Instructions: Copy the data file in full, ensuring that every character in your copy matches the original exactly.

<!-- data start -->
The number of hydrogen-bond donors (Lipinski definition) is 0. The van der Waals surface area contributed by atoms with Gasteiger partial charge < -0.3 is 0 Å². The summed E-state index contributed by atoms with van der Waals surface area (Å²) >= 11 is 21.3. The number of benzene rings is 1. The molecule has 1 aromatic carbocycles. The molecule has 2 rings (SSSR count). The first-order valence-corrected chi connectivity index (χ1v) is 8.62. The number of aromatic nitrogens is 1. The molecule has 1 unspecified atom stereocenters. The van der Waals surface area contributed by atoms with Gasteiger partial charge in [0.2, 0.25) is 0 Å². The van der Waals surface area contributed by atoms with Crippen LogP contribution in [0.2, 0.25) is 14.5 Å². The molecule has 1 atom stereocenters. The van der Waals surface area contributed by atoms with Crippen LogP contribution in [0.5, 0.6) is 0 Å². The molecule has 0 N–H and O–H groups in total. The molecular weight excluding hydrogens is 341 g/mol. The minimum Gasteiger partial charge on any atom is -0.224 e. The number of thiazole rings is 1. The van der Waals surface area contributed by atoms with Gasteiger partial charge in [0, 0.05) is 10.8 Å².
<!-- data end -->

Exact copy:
The number of hydrogen-bond donors (Lipinski definition) is 0. The van der Waals surface area contributed by atoms with Gasteiger partial charge < -0.3 is 0 Å². The summed E-state index contributed by atoms with van der Waals surface area (Å²) >= 11 is 21.3. The number of benzene rings is 1. The molecule has 1 aromatic carbocycles. The molecule has 2 rings (SSSR count). The first-order valence-corrected chi connectivity index (χ1v) is 8.62. The number of aromatic nitrogens is 1. The molecule has 1 unspecified atom stereocenters. The van der Waals surface area contributed by atoms with Gasteiger partial charge in [0.2, 0.25) is 0 Å². The van der Waals surface area contributed by atoms with Crippen LogP contribution in [0.2, 0.25) is 14.5 Å². The molecule has 1 atom stereocenters. The van der Waals surface area contributed by atoms with Crippen LogP contribution in [0.5, 0.6) is 0 Å². The molecule has 0 N–H and O–H groups in total. The molecular weight excluding hydrogens is 341 g/mol. The minimum Gasteiger partial charge on any atom is -0.224 e. The number of thiazole rings is 1. The van der Waals surface area contributed by atoms with Gasteiger partial charge in [0, 0.05) is 10.8 Å².